Running Your Business

How Millennials Changed Office Culture

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Posted by August 16, 2017

Keeping up with office culture trends can be an intimidating process. It has changed over the past decade with millennials continuing to enter the workforce. With change comes foreign concepts and adjustments. Fortunately, you don’t have to use cool jargon or wear thrifty sunglasses to address these adaptations. Companies can make their workplace trendy for younger demographics without it feeling forced, unproductive or uncomfortable.

How Is Office Culture Changing?

The Bureau of Labor Statistics discovered that even with millions of recent job openings, the majority of employers can’t find qualified candidates. Colleges and universities are not promoting courses and degrees desired by most companies. Reduced talent narrows employers’ options, but keeping talent is another concern. Job hopping has become the norm. One study shows that 86 percent of employees are already looking for work outside their current occupation. Women continue to seize leadership positions in corporations and freelance workers make up 34 percent of the workforce. Flexibility, entrepreneurial concepts, collaboration and technology drive millennials’ ideals.

Creating a More Welcome Atmosphere

We’ve addressed the changes. Now what? Collaboration is a priority for younger workers; to generate teamwork, ditch the concept of closed-off hierarchy. Simple approaches, like having rooms designed for group discussion and management, can help. Adjusting performance reviews can also help as 69 percent of millennials view their company’s review process as flawed. Instead of providing empty, infrequent feedback through a sheet of paper, management can undergo specialized review training or utilize technology to get their reviews out without it being dreaded or counterproductive.

Another idea is looking beyond productivity to create a less stressful environment. Productivity is important, but should not risk your employees’ health or well-being. Avoid turnover and a toxic office environment by providing ways for your employees to take a break from work overload. Offering free events such as workout classes or a BBQ at a park can refresh your workers. Even a lounge area with entertainment options provides a much-needed break for your workers. Overall, providing proper communication and outreach for younger workers develops a warm office culture that millennials are seeking.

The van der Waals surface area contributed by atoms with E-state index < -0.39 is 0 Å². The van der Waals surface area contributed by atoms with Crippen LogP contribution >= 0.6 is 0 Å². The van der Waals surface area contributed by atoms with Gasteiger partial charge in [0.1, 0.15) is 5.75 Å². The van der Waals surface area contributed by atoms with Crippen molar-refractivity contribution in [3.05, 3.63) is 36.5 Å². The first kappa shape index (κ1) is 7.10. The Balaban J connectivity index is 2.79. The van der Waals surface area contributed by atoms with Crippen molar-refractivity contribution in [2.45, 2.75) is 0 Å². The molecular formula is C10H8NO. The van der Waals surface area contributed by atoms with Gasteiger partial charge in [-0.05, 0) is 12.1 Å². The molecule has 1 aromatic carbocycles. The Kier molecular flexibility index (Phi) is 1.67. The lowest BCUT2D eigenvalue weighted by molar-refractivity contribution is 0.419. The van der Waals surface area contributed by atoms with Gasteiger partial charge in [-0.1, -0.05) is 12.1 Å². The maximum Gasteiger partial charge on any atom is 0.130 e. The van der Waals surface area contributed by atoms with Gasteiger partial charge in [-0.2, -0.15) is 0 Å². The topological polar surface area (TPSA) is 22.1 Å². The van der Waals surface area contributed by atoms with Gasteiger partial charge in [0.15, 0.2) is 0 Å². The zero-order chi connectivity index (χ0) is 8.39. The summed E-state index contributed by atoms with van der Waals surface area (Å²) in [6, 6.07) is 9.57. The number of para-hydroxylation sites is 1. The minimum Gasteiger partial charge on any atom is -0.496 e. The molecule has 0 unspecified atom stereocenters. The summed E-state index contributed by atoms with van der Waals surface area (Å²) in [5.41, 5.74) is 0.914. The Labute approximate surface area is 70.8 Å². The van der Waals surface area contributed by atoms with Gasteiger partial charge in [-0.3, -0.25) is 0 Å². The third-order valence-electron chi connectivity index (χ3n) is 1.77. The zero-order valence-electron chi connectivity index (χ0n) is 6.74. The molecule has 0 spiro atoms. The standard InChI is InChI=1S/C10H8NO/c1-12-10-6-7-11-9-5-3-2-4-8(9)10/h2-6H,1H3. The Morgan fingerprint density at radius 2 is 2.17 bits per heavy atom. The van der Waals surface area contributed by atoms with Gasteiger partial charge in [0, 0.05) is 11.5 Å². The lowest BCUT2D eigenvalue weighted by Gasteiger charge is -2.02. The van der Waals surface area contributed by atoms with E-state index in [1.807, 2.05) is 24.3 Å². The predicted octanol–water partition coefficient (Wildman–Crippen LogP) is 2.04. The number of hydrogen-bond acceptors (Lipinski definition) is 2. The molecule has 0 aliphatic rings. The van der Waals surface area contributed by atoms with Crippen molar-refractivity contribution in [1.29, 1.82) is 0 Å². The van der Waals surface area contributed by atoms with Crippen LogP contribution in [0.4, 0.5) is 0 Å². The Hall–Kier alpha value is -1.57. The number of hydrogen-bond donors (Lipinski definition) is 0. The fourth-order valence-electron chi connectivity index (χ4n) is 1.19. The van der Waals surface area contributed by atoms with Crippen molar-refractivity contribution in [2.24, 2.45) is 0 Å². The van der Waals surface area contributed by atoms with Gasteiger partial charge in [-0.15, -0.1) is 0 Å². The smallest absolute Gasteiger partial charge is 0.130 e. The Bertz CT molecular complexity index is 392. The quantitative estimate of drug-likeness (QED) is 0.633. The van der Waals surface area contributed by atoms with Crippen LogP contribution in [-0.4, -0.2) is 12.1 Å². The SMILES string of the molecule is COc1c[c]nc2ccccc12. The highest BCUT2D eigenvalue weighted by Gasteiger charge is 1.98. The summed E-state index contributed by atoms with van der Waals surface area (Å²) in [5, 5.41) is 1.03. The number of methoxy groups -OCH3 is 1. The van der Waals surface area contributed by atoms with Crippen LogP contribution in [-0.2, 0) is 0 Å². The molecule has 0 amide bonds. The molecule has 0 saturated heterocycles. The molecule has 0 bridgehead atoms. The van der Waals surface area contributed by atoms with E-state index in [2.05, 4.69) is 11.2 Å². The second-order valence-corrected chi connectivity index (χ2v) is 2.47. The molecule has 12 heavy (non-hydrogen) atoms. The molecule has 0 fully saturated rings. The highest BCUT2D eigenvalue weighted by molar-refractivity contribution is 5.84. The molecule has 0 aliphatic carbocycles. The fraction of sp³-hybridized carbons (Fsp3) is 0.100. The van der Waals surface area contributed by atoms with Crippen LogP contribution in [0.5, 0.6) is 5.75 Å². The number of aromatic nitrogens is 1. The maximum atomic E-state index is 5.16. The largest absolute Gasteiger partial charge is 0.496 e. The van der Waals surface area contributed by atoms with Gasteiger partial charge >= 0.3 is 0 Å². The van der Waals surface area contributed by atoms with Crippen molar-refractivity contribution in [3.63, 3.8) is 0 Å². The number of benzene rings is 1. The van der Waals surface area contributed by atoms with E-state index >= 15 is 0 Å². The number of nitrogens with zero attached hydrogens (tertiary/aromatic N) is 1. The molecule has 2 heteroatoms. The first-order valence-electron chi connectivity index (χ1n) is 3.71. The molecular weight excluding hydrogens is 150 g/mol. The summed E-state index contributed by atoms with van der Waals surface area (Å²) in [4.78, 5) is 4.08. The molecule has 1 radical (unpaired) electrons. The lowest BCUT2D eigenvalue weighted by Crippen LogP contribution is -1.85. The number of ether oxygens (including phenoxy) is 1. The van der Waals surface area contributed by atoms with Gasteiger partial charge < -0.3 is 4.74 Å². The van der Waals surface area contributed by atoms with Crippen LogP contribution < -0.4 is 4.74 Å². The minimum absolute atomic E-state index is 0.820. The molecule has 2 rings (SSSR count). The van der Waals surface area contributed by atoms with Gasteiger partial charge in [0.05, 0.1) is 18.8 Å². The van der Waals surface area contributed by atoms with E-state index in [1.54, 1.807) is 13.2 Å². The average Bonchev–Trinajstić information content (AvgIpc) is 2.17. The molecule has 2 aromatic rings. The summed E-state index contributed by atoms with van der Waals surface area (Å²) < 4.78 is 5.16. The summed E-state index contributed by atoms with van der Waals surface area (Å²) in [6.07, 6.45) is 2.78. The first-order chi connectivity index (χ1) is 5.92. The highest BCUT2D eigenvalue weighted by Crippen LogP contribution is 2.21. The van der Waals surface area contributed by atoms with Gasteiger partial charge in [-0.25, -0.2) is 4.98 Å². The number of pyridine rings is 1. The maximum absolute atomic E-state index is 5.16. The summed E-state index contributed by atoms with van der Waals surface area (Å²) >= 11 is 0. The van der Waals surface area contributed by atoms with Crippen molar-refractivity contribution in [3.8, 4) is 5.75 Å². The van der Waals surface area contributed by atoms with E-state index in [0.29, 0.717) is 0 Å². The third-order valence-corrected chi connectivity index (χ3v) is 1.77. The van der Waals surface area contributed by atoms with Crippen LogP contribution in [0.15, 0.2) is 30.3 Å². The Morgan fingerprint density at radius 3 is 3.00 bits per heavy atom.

Developing a Productive Environment

How can you get the wheels turning for young workers? One route is 6-hour workdays or allowing employees to work from home. A study in Sweden put 6-hour workdays to the test and saw errors decrease, workers’ health increase and productivity soar. Employees utilizing 6-hour workdays have to work a little harder and stay focused, enhancing efficiency. With all this hard work comes more personal time for workers to use sooner rather than later. Technology also allows employees to work from home; the perfect fit for flexibility and independence.

If these changes seem too drastic for your business, focus on fostering productivity in more approachable ways. Having a proactive mentor program can be beneficial for new and old employees. An online team forum or social news feed is another idea. Employees can use this space to discuss teamwork strategies for projects, easily generate ideas with a wide audience, make announcements and congratulate one another. Support knowledge-sharing by holding face-to-face brainstorm sessions and encourage executives to join. Not only will this implement creativity but it will provide encouragement from leadership.

Recruiting Millennials

Job fairs and paper applications may have scored your top talent in the past, but not anymore. With the advancement of the internet, gaining skilled, young workers is best done by utilizing technology. Mobile hiring and mobile job searching are booming with 83 percent of job seekers using smartphones in their search. If you don’t have a mobile-friendly hiring system, you should consider creating a mobile app or optimizing your website. Another popular source for hiring outreach is social media. Millennials aren’t hearing about your company from newspaper articles but through your Facebook and Twitter posts. Younger workers find companies who post on social media to be relevant and appealing.

According to the Bureau of Labor, by 2024, 34 percent of the total working population will be millennials. You don’t have to add a ping-pong table to your office to attract a younger demographic, unless you want to. Aligning office culture with their values and providing realistic, productive perks, as mentioned above, can gain you the talent you need, and keep it too.

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